Machine learning: The saviour of cybersecurity?

by Andrew Slavkovic, ANZ Professional Services Manager, CyberArk

Today, machine learning has come of age as it seeks to create predictive models and algorithms and gives computers the ability to carry out tasks without being explicitly programmed. Examples of Machine Learning we use on a day-to-day basis are Google search engines, recommendations from Amazon, Netflix and YouTube, and even suggested friends on Facebook.

However, machine learning is also being called out as the saviour of cybersecurity, with companies incorporating it into their technologies to predict, prevent and defeat the next major cyber-attack.

With internet crime growing at the rate it is, we need all the tools in our armory to stand any chance of keeping pace.  According to the Australian Competition & Consumer Commission, security scams have cost Australians over $950 000 to date in 2017, with hacking scams hitting the hardest.

Automation and machine learning is helping us to remove some of the heavy lifting from time-consuming security-related tasks. For example, we can analyse the normal behaviour for privileged users, privileged accounts, privileged access to machines and authentication attempts, and then identify deviations from the normal profile. Machine learning algorithms that continually adjust the baseline means we can continually adapt to a changing risk environment.

Adopting more of this technology will stop us from becoming too overwhelmed by the rise in the number of attacks. But this isn’t just about solving a volume issue; machine learning also helps us to combine insights gathered from customer data and produce a more complete and immediate understanding of evolving threats.

Surely, then, it is the answer we have been looking for to beat cyber attackers? Unfortunately, it’s not that straightforward. Two can play at this game, and cyber criminals are also findings intelligent new ways to use machine learning to their advantage.

AI-driven cyberattacks are able to learn and get better as they evolve. For example, ransomware attacks – already a huge concern for consumers and businesses – are using machine learning to get smarter and more targeted about what information is held hostage and how much to charge for it. Phishing scams are also become far more convincing using AI to mimic the writing style of friends and colleagues.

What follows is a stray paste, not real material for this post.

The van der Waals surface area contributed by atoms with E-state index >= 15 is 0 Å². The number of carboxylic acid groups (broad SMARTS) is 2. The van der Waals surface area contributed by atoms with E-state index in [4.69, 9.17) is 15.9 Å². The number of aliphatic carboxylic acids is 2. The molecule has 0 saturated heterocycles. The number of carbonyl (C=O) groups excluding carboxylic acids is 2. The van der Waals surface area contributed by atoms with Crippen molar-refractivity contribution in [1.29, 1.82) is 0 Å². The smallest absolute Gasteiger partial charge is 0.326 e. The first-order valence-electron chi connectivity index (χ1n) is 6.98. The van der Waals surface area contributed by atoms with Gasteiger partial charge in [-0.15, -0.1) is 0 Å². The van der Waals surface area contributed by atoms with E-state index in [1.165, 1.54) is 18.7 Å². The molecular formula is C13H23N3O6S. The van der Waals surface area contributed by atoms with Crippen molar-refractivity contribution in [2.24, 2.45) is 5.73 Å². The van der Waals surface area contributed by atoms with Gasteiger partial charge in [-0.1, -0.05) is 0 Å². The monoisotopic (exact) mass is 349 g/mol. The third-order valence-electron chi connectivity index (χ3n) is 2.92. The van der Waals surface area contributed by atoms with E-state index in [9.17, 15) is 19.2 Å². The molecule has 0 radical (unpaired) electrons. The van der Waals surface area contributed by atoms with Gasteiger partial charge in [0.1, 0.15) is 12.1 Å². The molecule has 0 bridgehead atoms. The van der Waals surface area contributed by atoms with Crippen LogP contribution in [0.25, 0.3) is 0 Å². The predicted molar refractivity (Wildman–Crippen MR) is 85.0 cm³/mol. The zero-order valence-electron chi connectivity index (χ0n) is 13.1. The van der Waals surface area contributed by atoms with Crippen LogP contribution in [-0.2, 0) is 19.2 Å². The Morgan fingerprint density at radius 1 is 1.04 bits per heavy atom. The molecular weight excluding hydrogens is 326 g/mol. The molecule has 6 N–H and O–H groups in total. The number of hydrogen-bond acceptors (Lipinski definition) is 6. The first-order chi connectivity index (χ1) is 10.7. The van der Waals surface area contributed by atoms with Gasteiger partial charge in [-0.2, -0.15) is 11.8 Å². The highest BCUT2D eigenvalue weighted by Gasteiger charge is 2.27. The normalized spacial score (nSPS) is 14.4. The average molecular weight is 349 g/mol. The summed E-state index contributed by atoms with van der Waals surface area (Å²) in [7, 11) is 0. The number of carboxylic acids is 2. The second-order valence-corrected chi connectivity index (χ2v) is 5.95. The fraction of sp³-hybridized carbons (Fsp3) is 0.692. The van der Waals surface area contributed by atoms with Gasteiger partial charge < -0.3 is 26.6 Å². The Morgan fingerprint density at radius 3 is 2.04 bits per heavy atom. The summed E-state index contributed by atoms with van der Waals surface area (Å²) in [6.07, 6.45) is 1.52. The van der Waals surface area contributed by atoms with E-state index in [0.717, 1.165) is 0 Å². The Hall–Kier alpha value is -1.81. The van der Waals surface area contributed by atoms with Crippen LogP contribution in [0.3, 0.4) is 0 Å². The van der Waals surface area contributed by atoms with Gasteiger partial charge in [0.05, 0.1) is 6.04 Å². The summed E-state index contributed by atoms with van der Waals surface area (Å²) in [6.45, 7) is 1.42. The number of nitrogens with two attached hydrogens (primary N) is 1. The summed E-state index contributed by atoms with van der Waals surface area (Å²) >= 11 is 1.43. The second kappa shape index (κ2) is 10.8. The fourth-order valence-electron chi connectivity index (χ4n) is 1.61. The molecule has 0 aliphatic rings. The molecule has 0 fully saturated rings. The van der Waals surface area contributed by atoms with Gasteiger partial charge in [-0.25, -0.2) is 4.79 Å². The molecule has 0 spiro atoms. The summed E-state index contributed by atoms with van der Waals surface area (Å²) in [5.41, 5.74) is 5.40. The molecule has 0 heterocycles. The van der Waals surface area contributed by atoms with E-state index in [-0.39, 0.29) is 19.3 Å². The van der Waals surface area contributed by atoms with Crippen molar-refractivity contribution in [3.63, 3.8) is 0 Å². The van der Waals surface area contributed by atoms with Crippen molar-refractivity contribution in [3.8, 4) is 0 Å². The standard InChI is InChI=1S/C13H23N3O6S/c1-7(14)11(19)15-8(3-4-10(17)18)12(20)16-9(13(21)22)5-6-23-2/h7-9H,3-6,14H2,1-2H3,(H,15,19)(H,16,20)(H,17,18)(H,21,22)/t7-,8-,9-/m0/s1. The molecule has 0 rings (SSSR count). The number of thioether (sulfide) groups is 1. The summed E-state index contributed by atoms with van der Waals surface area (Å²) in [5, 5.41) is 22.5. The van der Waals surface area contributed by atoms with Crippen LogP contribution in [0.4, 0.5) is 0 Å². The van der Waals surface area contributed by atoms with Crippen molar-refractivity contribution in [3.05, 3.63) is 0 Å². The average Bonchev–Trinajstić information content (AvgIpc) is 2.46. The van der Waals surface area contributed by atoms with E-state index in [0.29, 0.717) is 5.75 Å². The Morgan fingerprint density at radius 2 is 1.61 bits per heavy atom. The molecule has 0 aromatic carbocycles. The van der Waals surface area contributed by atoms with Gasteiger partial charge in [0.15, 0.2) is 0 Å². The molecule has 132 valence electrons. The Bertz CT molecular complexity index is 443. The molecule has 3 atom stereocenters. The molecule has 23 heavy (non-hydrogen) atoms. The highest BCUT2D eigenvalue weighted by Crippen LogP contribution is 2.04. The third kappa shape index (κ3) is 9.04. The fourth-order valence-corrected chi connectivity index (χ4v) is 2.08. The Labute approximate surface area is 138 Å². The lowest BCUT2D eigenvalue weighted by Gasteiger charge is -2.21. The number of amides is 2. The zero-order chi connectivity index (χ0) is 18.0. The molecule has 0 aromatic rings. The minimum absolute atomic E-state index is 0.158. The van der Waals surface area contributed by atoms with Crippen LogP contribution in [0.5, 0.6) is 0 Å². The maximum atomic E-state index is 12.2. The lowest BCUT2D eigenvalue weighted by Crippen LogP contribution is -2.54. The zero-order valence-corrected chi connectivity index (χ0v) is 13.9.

Cybercrime is a lucrative business, and attackers are prepared to invest in tools and technologies which will result in a higher number of successful attacks. The more advanced and more targeted attacks which were typically reserved for nation-states and criminal syndicates are becoming available on a greater scale.

We are moving towards a game of machine versus machine, and for this technology to stand any chance of becoming the saviour of cybersecurity, we need to make sure AI applications learn to defend must faster than they learn to attack. Continual innovation and industry collaboration will be critical for this technology to identify anomalous behaviour, adapt to a changing risk environment, and get ahead of the cyber criminals.

Greater attention will also need to be paid to securing corporate IT infrastructures against attacks and developing comprehensive IT security strategies to strengthen defences against what is an evolving threat landscape.

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